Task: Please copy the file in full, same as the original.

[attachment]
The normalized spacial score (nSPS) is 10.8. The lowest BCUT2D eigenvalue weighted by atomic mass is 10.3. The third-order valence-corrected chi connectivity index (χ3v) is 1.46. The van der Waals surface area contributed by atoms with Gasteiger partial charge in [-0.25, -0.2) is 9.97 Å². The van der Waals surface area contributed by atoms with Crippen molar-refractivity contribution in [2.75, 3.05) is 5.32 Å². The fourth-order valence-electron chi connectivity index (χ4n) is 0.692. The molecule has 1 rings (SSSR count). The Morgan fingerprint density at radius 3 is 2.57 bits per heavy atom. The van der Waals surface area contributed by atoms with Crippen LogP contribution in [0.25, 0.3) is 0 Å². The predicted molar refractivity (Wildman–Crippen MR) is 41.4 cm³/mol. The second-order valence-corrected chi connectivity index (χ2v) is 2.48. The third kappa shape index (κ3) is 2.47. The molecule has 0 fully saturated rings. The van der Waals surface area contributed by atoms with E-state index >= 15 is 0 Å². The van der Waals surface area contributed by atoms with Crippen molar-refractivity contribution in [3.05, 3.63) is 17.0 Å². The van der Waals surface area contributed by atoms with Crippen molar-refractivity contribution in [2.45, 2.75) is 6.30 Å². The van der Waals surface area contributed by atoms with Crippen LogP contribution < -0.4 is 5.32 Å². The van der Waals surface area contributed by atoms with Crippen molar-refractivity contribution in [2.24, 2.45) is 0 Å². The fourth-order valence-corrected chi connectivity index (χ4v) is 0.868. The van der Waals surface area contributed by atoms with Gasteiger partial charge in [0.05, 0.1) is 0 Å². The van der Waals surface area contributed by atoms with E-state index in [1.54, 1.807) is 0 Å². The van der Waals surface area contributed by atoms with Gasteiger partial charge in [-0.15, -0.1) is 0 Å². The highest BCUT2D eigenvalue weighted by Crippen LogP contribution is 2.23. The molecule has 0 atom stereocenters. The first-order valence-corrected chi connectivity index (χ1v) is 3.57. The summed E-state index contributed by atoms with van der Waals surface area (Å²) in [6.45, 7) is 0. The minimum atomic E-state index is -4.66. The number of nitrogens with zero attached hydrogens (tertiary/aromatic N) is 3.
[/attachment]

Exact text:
The normalized spacial score (nSPS) is 10.8. The lowest BCUT2D eigenvalue weighted by atomic mass is 10.3. The third-order valence-corrected chi connectivity index (χ3v) is 1.46. The van der Waals surface area contributed by atoms with Gasteiger partial charge in [-0.25, -0.2) is 9.97 Å². The van der Waals surface area contributed by atoms with Crippen molar-refractivity contribution in [2.75, 3.05) is 5.32 Å². The fourth-order valence-electron chi connectivity index (χ4n) is 0.692. The molecule has 1 rings (SSSR count). The Morgan fingerprint density at radius 3 is 2.57 bits per heavy atom. The van der Waals surface area contributed by atoms with Crippen LogP contribution in [0.25, 0.3) is 0 Å². The predicted molar refractivity (Wildman–Crippen MR) is 41.4 cm³/mol. The second-order valence-corrected chi connectivity index (χ2v) is 2.48. The third kappa shape index (κ3) is 2.47. The molecule has 0 fully saturated rings. The van der Waals surface area contributed by atoms with E-state index >= 15 is 0 Å². The van der Waals surface area contributed by atoms with Crippen molar-refractivity contribution in [3.05, 3.63) is 17.0 Å². The van der Waals surface area contributed by atoms with Crippen molar-refractivity contribution in [2.45, 2.75) is 6.30 Å². The van der Waals surface area contributed by atoms with Crippen LogP contribution < -0.4 is 5.32 Å². The van der Waals surface area contributed by atoms with Crippen molar-refractivity contribution in [2.24, 2.45) is 0 Å². The fourth-order valence-corrected chi connectivity index (χ4v) is 0.868. The van der Waals surface area contributed by atoms with Gasteiger partial charge in [0.05, 0.1) is 0 Å². The van der Waals surface area contributed by atoms with E-state index in [1.54, 1.807) is 0 Å². The van der Waals surface area contributed by atoms with Gasteiger partial charge in [-0.15, -0.1) is 0 Å². The highest BCUT2D eigenvalue weighted by Crippen LogP contribution is 2.23. The molecule has 0 atom stereocenters. The first-order valence-corrected chi connectivity index (χ1v) is 3.57. The summed E-state index contributed by atoms with van der Waals surface area (Å²) in [6.45, 7) is 0. The minimum atomic E-state index is -4.66. The number of nitrogens with zero attached hydrogens (tertiary/aromatic N) is 3.